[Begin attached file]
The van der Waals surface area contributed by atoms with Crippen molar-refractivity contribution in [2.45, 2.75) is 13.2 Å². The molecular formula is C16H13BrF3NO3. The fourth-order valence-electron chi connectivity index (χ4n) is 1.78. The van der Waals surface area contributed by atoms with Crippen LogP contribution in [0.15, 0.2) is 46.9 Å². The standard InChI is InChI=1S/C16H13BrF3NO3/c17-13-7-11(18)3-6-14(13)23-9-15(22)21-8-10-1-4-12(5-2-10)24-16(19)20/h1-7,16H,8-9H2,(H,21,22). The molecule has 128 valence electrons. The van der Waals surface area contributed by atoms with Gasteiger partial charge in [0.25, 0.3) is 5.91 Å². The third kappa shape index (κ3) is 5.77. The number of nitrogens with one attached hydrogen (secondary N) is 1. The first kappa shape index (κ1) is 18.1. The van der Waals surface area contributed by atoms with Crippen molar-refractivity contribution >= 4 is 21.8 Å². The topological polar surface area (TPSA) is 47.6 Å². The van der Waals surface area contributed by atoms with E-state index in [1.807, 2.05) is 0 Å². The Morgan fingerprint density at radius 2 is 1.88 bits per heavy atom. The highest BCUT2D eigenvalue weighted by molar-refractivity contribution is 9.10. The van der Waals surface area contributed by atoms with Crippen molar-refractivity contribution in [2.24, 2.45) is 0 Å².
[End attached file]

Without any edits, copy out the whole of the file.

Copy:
The van der Waals surface area contributed by atoms with Crippen molar-refractivity contribution in [2.45, 2.75) is 13.2 Å². The molecular formula is C16H13BrF3NO3. The fourth-order valence-electron chi connectivity index (χ4n) is 1.78. The van der Waals surface area contributed by atoms with Crippen LogP contribution in [0.15, 0.2) is 46.9 Å². The standard InChI is InChI=1S/C16H13BrF3NO3/c17-13-7-11(18)3-6-14(13)23-9-15(22)21-8-10-1-4-12(5-2-10)24-16(19)20/h1-7,16H,8-9H2,(H,21,22). The molecule has 128 valence electrons. The van der Waals surface area contributed by atoms with Gasteiger partial charge in [0.25, 0.3) is 5.91 Å². The third kappa shape index (κ3) is 5.77. The number of nitrogens with one attached hydrogen (secondary N) is 1. The first kappa shape index (κ1) is 18.1. The van der Waals surface area contributed by atoms with Crippen molar-refractivity contribution >= 4 is 21.8 Å². The topological polar surface area (TPSA) is 47.6 Å². The van der Waals surface area contributed by atoms with E-state index in [1.807, 2.05) is 0 Å². The Morgan fingerprint density at radius 2 is 1.88 bits per heavy atom. The highest BCUT2D eigenvalue weighted by molar-refractivity contribution is 9.10. The van der Waals surface area contributed by atoms with Crippen molar-refractivity contribution in [2.24, 2.45) is 0 Å².